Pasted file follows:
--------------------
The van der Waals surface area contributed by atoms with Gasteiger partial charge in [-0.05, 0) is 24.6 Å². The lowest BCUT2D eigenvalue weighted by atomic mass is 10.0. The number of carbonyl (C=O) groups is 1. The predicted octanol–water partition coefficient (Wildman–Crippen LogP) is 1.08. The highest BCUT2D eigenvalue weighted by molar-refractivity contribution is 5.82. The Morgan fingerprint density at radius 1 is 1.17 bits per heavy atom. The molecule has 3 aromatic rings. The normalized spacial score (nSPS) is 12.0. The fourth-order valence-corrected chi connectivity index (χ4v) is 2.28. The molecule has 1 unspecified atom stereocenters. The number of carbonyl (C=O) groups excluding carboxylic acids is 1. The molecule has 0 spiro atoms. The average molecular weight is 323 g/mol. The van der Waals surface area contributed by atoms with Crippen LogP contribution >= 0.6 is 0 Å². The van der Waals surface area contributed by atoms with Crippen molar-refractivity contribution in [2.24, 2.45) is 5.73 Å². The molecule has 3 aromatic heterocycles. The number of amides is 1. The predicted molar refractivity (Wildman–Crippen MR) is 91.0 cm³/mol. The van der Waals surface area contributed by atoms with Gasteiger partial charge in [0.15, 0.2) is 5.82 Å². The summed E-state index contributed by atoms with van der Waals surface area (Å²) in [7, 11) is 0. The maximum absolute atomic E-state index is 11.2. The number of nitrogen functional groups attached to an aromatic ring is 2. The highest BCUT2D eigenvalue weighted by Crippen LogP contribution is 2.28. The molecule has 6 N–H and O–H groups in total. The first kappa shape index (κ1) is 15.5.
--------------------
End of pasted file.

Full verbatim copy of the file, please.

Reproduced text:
The van der Waals surface area contributed by atoms with Gasteiger partial charge in [-0.05, 0) is 24.6 Å². The lowest BCUT2D eigenvalue weighted by atomic mass is 10.0. The number of carbonyl (C=O) groups is 1. The predicted octanol–water partition coefficient (Wildman–Crippen LogP) is 1.08. The highest BCUT2D eigenvalue weighted by molar-refractivity contribution is 5.82. The Morgan fingerprint density at radius 1 is 1.17 bits per heavy atom. The molecule has 3 aromatic rings. The normalized spacial score (nSPS) is 12.0. The fourth-order valence-corrected chi connectivity index (χ4v) is 2.28. The molecule has 1 unspecified atom stereocenters. The number of carbonyl (C=O) groups excluding carboxylic acids is 1. The molecule has 0 spiro atoms. The average molecular weight is 323 g/mol. The van der Waals surface area contributed by atoms with Crippen LogP contribution >= 0.6 is 0 Å². The van der Waals surface area contributed by atoms with Crippen molar-refractivity contribution in [2.24, 2.45) is 5.73 Å². The molecule has 3 aromatic heterocycles. The number of amides is 1. The predicted molar refractivity (Wildman–Crippen MR) is 91.0 cm³/mol. The van der Waals surface area contributed by atoms with Gasteiger partial charge in [0.15, 0.2) is 5.82 Å². The summed E-state index contributed by atoms with van der Waals surface area (Å²) in [7, 11) is 0. The maximum absolute atomic E-state index is 11.2. The number of nitrogen functional groups attached to an aromatic ring is 2. The highest BCUT2D eigenvalue weighted by Crippen LogP contribution is 2.28. The molecule has 6 N–H and O–H groups in total. The first kappa shape index (κ1) is 15.5.